Investors should not be formally assessed on the outcomes of investments made in line with the UN’s Sustainable Development Goals (SDGs), according to one of the world’s biggest asset owners.

Norges Bank Investment Management (NBIM), manager of Norway’s NOK8.9trn (€919bn) sovereign wealth fund, said it did not support adding outcome-based reporting on the SDGs, in a written response to the Principles for Responsible Investment’s (PRI) reporting review.

NBIM argued in a letter to the PRI Association that it was difficult to measure an investor’s direct impact on the SDGs, and that the inclusion of outcome-based reporting was drifting away from the PRI’s founding principles.

In the letter, NBIM’s Carine Smith Ihenacho, chief corporate governance officer, and Wilhelm Mohn, head of sustainability initiatives, wrote: “To attribute ownership of an outcome, an investor would ideally need to be able to demonstrate additionality, ie that any positive impact would not have happened without their investment.

“Establishing such a relationship is challenging, given that a minority investor has only a marginal influence on a company’s funding cost and on its strategic direction, and is not involved in operational decisions. Investors’ efforts may be several steps removed from real-world outcomes on sustainable development.”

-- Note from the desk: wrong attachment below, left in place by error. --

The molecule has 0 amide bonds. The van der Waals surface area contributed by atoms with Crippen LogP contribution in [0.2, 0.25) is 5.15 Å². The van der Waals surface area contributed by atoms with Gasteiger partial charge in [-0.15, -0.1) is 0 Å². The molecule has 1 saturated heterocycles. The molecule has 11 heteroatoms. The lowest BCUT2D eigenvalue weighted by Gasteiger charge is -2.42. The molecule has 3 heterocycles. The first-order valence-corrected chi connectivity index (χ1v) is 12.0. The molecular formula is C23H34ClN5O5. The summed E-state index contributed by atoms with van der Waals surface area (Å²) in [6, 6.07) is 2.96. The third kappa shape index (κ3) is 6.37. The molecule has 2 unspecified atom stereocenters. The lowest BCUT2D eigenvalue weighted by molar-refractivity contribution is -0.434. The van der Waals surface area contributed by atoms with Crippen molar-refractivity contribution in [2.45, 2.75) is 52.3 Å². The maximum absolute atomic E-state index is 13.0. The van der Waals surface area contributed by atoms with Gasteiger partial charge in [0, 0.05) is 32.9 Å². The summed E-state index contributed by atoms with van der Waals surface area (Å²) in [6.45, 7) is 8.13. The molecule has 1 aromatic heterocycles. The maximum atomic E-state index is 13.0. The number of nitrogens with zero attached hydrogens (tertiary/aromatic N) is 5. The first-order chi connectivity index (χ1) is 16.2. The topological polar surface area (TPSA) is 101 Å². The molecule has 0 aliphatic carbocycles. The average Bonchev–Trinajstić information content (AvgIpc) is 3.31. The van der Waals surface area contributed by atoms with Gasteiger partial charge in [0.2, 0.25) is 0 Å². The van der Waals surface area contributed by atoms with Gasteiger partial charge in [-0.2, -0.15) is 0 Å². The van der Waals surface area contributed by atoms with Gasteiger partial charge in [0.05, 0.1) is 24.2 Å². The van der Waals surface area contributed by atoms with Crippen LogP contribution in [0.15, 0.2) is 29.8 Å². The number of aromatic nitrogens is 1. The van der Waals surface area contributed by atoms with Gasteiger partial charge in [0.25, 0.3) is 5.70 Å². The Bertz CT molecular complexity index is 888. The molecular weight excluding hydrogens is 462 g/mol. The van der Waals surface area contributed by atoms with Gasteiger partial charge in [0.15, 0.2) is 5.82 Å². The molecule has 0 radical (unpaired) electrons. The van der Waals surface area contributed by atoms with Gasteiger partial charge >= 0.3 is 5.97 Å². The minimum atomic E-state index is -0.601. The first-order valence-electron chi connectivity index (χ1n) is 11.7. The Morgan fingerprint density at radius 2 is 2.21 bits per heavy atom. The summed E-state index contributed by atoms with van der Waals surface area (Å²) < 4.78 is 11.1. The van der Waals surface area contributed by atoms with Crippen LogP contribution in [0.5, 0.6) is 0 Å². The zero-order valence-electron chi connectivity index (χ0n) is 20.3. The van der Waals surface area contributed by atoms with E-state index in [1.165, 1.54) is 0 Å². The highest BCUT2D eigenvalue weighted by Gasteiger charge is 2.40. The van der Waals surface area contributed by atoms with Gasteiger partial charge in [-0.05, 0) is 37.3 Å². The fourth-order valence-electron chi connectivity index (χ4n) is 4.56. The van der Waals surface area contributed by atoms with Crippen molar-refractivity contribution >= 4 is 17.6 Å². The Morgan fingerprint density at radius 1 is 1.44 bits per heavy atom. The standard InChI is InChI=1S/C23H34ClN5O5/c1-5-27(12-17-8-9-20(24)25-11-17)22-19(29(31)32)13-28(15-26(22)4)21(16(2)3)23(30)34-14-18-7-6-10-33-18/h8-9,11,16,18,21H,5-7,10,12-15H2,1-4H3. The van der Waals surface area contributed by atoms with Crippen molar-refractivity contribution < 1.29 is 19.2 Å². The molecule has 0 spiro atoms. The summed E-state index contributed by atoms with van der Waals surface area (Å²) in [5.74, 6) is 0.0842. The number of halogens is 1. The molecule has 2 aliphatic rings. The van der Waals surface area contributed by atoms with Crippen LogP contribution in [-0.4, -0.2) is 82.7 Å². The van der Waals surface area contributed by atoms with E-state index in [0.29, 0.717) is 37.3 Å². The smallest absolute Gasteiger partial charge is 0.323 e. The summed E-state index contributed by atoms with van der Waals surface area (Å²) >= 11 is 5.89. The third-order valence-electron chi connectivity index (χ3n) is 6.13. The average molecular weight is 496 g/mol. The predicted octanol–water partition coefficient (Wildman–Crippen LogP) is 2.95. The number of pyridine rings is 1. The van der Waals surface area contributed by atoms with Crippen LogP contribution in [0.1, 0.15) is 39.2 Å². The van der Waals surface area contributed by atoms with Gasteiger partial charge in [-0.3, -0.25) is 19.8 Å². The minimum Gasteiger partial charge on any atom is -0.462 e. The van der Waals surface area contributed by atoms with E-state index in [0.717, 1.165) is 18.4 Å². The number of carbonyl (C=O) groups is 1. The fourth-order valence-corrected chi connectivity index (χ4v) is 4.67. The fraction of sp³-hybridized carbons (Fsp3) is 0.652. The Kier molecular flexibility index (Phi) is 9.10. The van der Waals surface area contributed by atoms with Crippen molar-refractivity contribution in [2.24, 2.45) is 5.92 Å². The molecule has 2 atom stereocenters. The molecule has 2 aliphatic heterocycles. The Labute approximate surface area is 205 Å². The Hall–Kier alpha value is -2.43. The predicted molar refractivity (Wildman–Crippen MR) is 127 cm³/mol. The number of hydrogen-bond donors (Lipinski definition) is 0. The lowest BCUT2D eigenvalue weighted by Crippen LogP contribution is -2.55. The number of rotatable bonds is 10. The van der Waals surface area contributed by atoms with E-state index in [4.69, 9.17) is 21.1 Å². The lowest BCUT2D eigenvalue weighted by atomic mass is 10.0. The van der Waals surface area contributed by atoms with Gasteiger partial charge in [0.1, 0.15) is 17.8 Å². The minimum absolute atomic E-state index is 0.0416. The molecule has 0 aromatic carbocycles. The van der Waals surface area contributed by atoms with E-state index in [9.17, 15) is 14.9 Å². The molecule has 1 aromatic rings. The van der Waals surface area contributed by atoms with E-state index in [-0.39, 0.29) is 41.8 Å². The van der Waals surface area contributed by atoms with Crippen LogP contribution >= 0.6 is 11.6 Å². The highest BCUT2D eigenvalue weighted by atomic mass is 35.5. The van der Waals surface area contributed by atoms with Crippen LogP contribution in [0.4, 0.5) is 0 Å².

NBIM also said that, for many investors, achieving the SDGs was not necessarily part of their mandate and so they should not be expected to report potential outcomes of their investments in this way to the PRI.

SDG investability

Dutch asset managers APG and PGGM have assessed the ‘investability’ of the SDGs

“Finally, including outcome-based reporting in the PRI Reporting Framework is drifting away from the PRI’s founding principles,” Smith Ihenacho and Mohn said. They added that the PRI’s signatories were financial investors committed to incorporate environmental, social and corporate governance (ESG) issues into their decision-making, while delivering on their investment mandate.

“Most investors’ mandate is to maximise financial returns for their beneficiaries,” they said. “Responsible investors who do not have in their mandate to achieve specific social or environmental goals, or to contribute to policy goals, should not be expected to report on such potential impact under the PRI Reporting Framework.”

The PRI has said that reporting how companies incorporated ESG factors not only encouraged positive change in financial markets, but also gave signatories an opportunity to compare their performance with peers, allowing for feedback and improvement.

NBIM said this was not the first time it had objected to the concept of outcome-based reporting, having previously highlighted problems in the fund’s response to the PRI Blueprint, created in 2017.

The PRI is surveying signatory investors and service providers about their views on the organisation’s reporting framework as part of a review it committed to in 2017.

It wants to force signatories to report how they have considered specific climate change risks in their portfolios, beginning in 2020.

Launched in 2012, the framework is, according to the PRI, “the largest global reporting project on responsible investment”.